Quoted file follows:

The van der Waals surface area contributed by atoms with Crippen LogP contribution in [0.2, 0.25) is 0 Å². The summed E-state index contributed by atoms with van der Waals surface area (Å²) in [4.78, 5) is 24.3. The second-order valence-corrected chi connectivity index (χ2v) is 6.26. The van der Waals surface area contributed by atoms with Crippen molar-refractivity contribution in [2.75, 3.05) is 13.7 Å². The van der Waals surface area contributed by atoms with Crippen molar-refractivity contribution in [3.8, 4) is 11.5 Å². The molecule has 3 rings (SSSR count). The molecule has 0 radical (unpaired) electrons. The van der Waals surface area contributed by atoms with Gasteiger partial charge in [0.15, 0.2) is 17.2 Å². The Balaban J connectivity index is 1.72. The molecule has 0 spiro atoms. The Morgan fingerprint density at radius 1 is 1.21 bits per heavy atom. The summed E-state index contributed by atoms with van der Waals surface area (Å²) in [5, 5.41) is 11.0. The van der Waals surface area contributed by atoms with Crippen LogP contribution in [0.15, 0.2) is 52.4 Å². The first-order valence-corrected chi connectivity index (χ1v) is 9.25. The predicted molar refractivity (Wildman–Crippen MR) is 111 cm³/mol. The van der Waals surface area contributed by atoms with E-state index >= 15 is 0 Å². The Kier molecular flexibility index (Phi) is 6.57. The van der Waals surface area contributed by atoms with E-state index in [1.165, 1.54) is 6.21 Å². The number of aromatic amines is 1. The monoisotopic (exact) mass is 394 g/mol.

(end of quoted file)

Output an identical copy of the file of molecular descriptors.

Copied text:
The van der Waals surface area contributed by atoms with Crippen LogP contribution in [0.2, 0.25) is 0 Å². The summed E-state index contributed by atoms with van der Waals surface area (Å²) in [4.78, 5) is 24.3. The second-order valence-corrected chi connectivity index (χ2v) is 6.26. The van der Waals surface area contributed by atoms with Crippen molar-refractivity contribution in [2.75, 3.05) is 13.7 Å². The van der Waals surface area contributed by atoms with Crippen molar-refractivity contribution in [3.8, 4) is 11.5 Å². The molecule has 3 rings (SSSR count). The molecule has 0 radical (unpaired) electrons. The van der Waals surface area contributed by atoms with Gasteiger partial charge in [0.15, 0.2) is 17.2 Å². The Balaban J connectivity index is 1.72. The molecule has 0 spiro atoms. The Morgan fingerprint density at radius 1 is 1.21 bits per heavy atom. The summed E-state index contributed by atoms with van der Waals surface area (Å²) in [5, 5.41) is 11.0. The van der Waals surface area contributed by atoms with Crippen LogP contribution in [0.15, 0.2) is 52.4 Å². The first-order valence-corrected chi connectivity index (χ1v) is 9.25. The predicted molar refractivity (Wildman–Crippen MR) is 111 cm³/mol. The van der Waals surface area contributed by atoms with E-state index >= 15 is 0 Å². The Kier molecular flexibility index (Phi) is 6.57. The van der Waals surface area contributed by atoms with E-state index in [1.165, 1.54) is 6.21 Å². The number of aromatic amines is 1. The monoisotopic (exact) mass is 394 g/mol.